landscape-1583025_1920“A farmer went out to sow his seed. 4 As he was scattering the seed, some fell along the path, and the birds came and ate it up. 5 Some fell on rocky places, where it did not have much soil. It sprang up quickly, because the soil was shallow. 6 But when the sun came up, the plants were scorched, and they withered because they had no root. 7 Other seed fell among thorns, which grew up and choked the plants. 8 Still other seed fell on good soil, where it produced a crop—a hundred, sixty or thirty times what was sown. 9 Whoever has ears, let them hear.” Matthew 13:3-9

I had a sweet, fleeting moment with my daughter the other day. It was surrounded by unfortunate circumstances, but tender, nevertheless. My in-law’s dog, Molly, had passed away. We all knew this day was approaching; it was just a matter of time.

Even though Molly was not a cuddly kind of dog, she was still one that our girls adored. They would lavish her with treats and high-pitched hellos. When we received news about Molly, we knew it would be hard to tell the girls. Mainly because our girls are three and six.

Describing death to a child is hard. How much do you divulge? How truthful should you be? We are committed to being honest with our kids, even when it’s messy and sticky and uncomfortable.

Our girls were about to go visit their grandparents. We had put off this conversation about Molly long enough. We began to explain to them that Molly had been really sick.

“Remember last time when we were at Grandma and Grandpa’s, we had to be really gentle with Molly because she wasn’t feeling good?”

They replied,“Yeah.”

I explained,“Well, Molly got really sick and she passed away. She died.”

The question asked, “Where is she?”

This question caught me off guard. I really thought I would get an “okay”, then they would go trotting off to play. Instead, they wanted to know where she was now.

I answered honestly, “I don’t know.”

They asked,“But, where did she go?”

Do I be honest again here? I wanted to comfort them and tell them she went to (a non-existent) doggy heaven. Do all dogs go to heaven?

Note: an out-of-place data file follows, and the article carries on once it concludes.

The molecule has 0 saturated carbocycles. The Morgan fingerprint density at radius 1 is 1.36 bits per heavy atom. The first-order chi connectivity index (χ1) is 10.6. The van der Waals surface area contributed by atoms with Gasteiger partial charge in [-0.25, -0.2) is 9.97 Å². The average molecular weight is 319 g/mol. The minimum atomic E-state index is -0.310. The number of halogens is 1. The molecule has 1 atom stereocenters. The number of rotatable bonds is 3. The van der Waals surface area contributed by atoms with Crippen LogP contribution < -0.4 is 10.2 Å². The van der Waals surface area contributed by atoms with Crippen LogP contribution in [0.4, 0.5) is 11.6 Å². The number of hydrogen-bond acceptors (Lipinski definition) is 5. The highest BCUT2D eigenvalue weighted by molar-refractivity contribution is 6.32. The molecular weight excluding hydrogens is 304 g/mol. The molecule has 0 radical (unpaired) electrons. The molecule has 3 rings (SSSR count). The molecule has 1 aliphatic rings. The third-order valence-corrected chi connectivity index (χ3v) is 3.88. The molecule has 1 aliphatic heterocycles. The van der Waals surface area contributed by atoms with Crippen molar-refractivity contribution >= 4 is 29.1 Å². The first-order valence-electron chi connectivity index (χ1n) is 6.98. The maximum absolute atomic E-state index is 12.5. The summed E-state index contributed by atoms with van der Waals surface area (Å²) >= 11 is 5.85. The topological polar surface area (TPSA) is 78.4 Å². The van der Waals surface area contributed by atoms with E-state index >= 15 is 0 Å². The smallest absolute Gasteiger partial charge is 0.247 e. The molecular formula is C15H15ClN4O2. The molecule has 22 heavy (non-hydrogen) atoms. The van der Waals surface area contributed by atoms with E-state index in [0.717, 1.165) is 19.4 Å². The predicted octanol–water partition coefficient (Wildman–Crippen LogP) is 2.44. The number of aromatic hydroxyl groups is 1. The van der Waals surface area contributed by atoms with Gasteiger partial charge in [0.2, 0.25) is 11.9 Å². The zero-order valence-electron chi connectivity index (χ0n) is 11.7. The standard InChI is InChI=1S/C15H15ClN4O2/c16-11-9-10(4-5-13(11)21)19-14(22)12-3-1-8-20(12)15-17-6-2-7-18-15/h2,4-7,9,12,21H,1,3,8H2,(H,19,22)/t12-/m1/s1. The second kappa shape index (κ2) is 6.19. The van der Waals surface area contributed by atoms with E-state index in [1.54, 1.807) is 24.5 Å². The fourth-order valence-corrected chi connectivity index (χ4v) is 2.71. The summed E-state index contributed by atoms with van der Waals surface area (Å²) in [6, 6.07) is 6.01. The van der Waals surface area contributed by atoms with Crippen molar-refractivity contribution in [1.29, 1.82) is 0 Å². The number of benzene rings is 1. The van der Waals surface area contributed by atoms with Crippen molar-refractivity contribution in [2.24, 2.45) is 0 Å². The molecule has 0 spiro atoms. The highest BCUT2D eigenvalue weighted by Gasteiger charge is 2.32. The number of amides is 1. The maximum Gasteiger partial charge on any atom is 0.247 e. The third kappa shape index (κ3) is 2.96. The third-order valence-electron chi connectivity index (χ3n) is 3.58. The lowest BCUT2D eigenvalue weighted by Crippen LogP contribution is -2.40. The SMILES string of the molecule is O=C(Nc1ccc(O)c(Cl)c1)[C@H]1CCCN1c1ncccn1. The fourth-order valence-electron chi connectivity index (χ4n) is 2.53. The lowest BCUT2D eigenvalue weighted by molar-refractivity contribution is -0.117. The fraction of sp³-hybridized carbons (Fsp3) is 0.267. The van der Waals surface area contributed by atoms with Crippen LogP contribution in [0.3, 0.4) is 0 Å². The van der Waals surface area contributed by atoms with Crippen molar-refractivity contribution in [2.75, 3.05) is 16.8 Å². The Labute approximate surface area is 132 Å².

The question was asked, “Do all dogs go to heaven?”

I diverted their question and reminded them of the Truth.

“When we die, we can live in Heaven with God, if Jesus lives in our heart.”

My six-year-old responded with slight fear, “But Jesus loves me!”

“Oh! Yes, sis, He loves you so much.”, I replied.

She said, “But, I want to go to Heaven.”

I explained,“Okay, you can go to Heaven. You have to ask Jesus to live in your heart.”

“I want Jesus to live in my heart!”, She was still speaking in a concerning voice.

“Okay, well…” This is the moment I’ve been hoping for as mom.

We’ve been praying. Reading our Bibles. Talking about how much Jesus loves us. How he died for us on the cross. How he forgives us when we make bad choices.

Finally! Here we go.I mentally began to walk my six-year-old down Salvation Road.

“Do you remember what sin is?”, I asked.

She said,“No.”

I explained,“Sin is when we disobey God.”

She said,“I want to do the dishes.”

I responded,“Oh… Okay… You can do that, but let’s talk first.”

She persisted,“I want to do the dishes.”

I asked,“Are you done with this conversation?”

She replied,“Yes.”

I stated,“Okay…”

Just like that. My oldest, dearest child was done talking. She heard all she wanted to hear. She was content with what was said. She wanted to do the dishes.

Moment, gone.

At first, I was a little deflated. Just a second ago, my heart began to flutter with excitement that this may be the moment that my daughter accepts Christ as her Lord and Savior!

Now, she just wants to do chores (I am super grateful for by the way). Then I realized… A seed was sown! That was the furthest we have ever gotten in a conversation about salvation. I’ll take it. We will build on this conversation.

Until she ready to make the ultimate proclamation of faith, I will tend to the seed. I will keep tilling the soil. I will protect it. I will nourish it. In time, the roots will take and she will flourish.

Mrs. Tehia Worley

Mrs. Tehia Worley

"He must become more; I must become less" (John 3:30).